Better, Faster, Cheaper

How New Orleans Is Winning a War against Murder

In 2010, New Orleans was suffering not only from the effects of Katrina but also from troubled leadership and raging crime. I remember a conversation with its then-new Mayor, Mitch Landrieu, about innovation in the public workforce in which he emphasized that accountability and the delivery of higher-quality public services needed to come first.

Landrieu believed there was plenty of room for improvement in both of these areas. In 2011, New Orleans had more murders per 100,000 residents than any other city in the country, earning it the title -- not for the first time -- of murder capital of the United States. A U.S. Justice Department investigation of the city's police department had revealed systemic misconduct and discriminatory practices. Yet just two years later, the city saw its lowest number of homicides in 30 years. READ MORE

Data Analytics and the Soup that Made You Sick

For public leaders, it's a familiar conundrum: Many governments are perpetually cash-strapped, but demand for their services never wanes. The rise of predictive analytics gives the public sector a tool to deal with the problem by providing data that allows agencies to deploy their resources more efficiently.

It's been nearly two decades since New York City deployed CompStat to identify where crimes were most likely to occur and inform then-Police Commissioner William Bratton's decisions about where to deploy officers. Predictive analytics have come a long way during that time. READ MORE

Protecting Taxpayers When a Privatization Partner Goes Bust

Last month the company that won a 75-year concession to operate the Indiana Toll Road filed for Chapter 11 bankruptcy. That's bad news for the company, but not for the road's users. The bankruptcy demonstrates that, if structured correctly, roadway privatization deals can successfully shift risk to the private sector and protect taxpayers.

In 2005, two companies came together to form the Indiana Toll Road Concession Co. (ITRCC), which won the right to operate the toll road in exchange for a $3.8 billion up-front payment. The deal limited how much tolls could rise and included a trigger requiring the consortium to expand the roadway if certain congestion benchmarks were reached. The $3.8 billion threw off about $250 million that was used to fund other state transportation priorities. READ MORE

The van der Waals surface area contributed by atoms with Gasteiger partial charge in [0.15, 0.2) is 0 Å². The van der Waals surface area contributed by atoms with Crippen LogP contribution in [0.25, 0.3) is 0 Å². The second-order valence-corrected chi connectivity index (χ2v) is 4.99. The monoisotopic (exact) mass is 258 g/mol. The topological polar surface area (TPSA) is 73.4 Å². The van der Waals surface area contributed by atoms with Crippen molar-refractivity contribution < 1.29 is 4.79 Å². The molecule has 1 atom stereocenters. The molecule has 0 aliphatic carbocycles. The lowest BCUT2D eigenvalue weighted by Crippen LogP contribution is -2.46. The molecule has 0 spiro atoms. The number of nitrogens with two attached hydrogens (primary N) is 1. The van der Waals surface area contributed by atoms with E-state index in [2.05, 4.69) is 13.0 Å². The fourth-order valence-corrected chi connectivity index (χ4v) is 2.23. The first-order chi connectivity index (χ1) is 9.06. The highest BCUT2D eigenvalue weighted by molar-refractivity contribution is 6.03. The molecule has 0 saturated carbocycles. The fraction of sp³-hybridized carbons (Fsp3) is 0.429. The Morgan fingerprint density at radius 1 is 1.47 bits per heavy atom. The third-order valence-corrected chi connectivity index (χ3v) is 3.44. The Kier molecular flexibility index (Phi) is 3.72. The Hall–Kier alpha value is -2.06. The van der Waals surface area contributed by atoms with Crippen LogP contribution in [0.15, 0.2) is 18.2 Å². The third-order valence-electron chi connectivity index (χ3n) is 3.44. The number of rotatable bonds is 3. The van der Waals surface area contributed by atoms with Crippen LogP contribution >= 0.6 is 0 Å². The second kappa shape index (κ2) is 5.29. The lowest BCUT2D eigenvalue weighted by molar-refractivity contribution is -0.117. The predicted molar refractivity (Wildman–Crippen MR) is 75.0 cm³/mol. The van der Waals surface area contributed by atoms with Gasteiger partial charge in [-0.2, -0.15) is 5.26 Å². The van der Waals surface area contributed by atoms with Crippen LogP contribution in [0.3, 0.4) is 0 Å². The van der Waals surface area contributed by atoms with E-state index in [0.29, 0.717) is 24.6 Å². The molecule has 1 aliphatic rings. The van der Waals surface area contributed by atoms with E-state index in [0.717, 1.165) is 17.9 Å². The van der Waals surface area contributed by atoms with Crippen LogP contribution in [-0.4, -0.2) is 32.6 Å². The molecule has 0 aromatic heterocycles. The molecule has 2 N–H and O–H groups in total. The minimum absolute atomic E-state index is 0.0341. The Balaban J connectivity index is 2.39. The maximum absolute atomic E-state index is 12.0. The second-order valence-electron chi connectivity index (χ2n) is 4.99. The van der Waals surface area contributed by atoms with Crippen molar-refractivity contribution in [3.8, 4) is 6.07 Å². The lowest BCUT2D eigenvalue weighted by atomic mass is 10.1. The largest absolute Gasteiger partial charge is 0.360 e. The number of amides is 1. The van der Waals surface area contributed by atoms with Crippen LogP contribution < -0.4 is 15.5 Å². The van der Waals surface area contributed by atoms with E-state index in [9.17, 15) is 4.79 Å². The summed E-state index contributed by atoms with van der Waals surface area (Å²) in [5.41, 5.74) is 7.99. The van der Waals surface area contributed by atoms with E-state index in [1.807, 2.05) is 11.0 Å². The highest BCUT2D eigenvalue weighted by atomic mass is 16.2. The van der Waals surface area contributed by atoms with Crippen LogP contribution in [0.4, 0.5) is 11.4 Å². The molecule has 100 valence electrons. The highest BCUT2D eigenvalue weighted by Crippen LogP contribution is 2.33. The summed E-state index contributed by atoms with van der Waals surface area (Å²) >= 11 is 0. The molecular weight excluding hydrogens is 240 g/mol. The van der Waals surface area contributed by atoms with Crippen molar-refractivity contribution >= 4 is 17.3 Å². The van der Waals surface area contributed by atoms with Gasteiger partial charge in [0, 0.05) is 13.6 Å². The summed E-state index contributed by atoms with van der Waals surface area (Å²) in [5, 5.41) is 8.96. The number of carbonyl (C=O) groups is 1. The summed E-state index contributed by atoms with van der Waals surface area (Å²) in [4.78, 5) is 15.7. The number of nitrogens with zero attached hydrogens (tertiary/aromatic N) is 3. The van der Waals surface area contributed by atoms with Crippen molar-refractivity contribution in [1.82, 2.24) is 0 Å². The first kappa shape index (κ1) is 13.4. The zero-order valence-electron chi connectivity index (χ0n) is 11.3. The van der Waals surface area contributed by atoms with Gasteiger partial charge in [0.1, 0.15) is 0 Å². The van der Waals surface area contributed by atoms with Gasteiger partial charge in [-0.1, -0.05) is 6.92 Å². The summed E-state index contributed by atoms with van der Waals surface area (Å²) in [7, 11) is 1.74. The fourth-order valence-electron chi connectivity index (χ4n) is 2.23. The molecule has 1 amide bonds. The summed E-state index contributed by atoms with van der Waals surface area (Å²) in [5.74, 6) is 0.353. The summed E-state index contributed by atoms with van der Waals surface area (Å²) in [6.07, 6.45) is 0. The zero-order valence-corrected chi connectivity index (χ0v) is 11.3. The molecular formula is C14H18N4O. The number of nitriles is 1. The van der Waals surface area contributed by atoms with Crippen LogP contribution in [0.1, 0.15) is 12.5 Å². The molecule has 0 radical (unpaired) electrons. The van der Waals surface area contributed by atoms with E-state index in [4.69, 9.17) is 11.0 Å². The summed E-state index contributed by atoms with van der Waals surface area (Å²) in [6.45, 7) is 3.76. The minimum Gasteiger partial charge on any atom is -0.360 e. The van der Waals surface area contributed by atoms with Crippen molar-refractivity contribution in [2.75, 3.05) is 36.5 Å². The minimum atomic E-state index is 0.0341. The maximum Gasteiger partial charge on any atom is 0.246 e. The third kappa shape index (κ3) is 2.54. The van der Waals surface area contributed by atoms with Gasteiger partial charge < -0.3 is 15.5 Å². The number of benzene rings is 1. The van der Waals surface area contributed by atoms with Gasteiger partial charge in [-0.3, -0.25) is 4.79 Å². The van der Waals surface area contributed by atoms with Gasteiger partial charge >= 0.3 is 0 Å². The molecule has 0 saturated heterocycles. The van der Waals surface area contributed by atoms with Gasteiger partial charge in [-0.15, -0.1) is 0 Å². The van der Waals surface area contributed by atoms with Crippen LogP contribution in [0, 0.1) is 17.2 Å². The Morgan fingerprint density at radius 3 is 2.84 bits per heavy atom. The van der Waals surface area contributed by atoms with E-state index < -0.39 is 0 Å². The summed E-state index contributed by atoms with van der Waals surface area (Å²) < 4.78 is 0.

Turning the RFP Upside Down

Public-sector procurement typically means issuing requests for proposals (RFPs) that describe exactly what government wants vendors to do. The process generally includes long timelines, mind-numbing rules and almost no flexibility. Too often, the winner is whichever company is best at navigating the contracting-compliance maze. And vendors have an interest in limiting the number of potential contractors, with less competition translating to higher costs and lower quality for taxpayers.

But what if the approach prescribed in an RFP isn't the best way to solve the underlying problem? A Philadelphia program called FastFWD recognizes that government doesn't have all the answers and invites collaboration from entrepreneurs. READ MORE

The Worst Way to Manage a Transportation Project

The recent news that the estimated cost of an ongoing Boston-area subway-line extension has risen from $1.4 billion to nearly $2 billion surprised exactly no one. The more-than-two-decade history leading up to this most recent cost overrun contains a lifetime's worth of cautionary tales for state and local governments.

Almost everyone reading this should have some familiarity with Boston's "Big Dig." After all, you probably helped pay for it. The project included taking down an unsightly elevated roadway and running it underground, extending the Massachusetts Turnpike to Boston's Logan Airport and constructing a bridge over the Charles River. When it was finally completed in 2007 (nine years late), the original $2.8 billion price tag had swollen to $14.6 billion, more than a quarter of it covered by federal taxpayers. READ MORE